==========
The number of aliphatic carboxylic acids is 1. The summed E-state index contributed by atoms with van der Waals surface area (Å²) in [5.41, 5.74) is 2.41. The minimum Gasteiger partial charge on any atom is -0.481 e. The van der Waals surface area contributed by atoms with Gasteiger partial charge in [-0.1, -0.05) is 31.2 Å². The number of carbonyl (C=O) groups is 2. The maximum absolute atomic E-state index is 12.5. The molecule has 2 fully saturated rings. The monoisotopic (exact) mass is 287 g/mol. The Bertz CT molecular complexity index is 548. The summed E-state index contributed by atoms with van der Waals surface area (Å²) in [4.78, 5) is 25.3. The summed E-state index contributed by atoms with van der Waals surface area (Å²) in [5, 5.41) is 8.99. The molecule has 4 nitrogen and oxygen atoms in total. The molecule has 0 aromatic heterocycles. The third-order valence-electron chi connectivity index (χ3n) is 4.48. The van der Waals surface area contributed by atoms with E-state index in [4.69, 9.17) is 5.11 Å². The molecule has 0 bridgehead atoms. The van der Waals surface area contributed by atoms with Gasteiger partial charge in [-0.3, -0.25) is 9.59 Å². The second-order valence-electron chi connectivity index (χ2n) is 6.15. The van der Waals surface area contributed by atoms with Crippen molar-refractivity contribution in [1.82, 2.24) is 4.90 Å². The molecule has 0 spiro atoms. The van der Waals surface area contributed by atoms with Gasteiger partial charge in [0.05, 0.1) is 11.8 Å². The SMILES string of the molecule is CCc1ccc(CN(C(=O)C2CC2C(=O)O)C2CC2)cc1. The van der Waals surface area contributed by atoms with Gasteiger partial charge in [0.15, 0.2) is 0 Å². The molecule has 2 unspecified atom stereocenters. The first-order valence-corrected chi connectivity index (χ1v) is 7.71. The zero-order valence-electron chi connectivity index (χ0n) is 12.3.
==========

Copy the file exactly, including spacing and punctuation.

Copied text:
The number of aliphatic carboxylic acids is 1. The summed E-state index contributed by atoms with van der Waals surface area (Å²) in [5.41, 5.74) is 2.41. The minimum Gasteiger partial charge on any atom is -0.481 e. The van der Waals surface area contributed by atoms with Gasteiger partial charge in [-0.1, -0.05) is 31.2 Å². The number of carbonyl (C=O) groups is 2. The maximum absolute atomic E-state index is 12.5. The molecule has 2 fully saturated rings. The monoisotopic (exact) mass is 287 g/mol. The Bertz CT molecular complexity index is 548. The summed E-state index contributed by atoms with van der Waals surface area (Å²) in [4.78, 5) is 25.3. The summed E-state index contributed by atoms with van der Waals surface area (Å²) in [5, 5.41) is 8.99. The molecule has 4 nitrogen and oxygen atoms in total. The molecule has 0 aromatic heterocycles. The third-order valence-electron chi connectivity index (χ3n) is 4.48. The van der Waals surface area contributed by atoms with E-state index in [4.69, 9.17) is 5.11 Å². The molecule has 0 bridgehead atoms. The van der Waals surface area contributed by atoms with Gasteiger partial charge in [-0.3, -0.25) is 9.59 Å². The second-order valence-electron chi connectivity index (χ2n) is 6.15. The van der Waals surface area contributed by atoms with Crippen molar-refractivity contribution in [1.82, 2.24) is 4.90 Å². The molecule has 0 spiro atoms. The van der Waals surface area contributed by atoms with Gasteiger partial charge in [0.05, 0.1) is 11.8 Å². The SMILES string of the molecule is CCc1ccc(CN(C(=O)C2CC2C(=O)O)C2CC2)cc1. The van der Waals surface area contributed by atoms with Gasteiger partial charge in [0.15, 0.2) is 0 Å². The molecule has 2 unspecified atom stereocenters. The first-order valence-corrected chi connectivity index (χ1v) is 7.71. The zero-order valence-electron chi connectivity index (χ0n) is 12.3.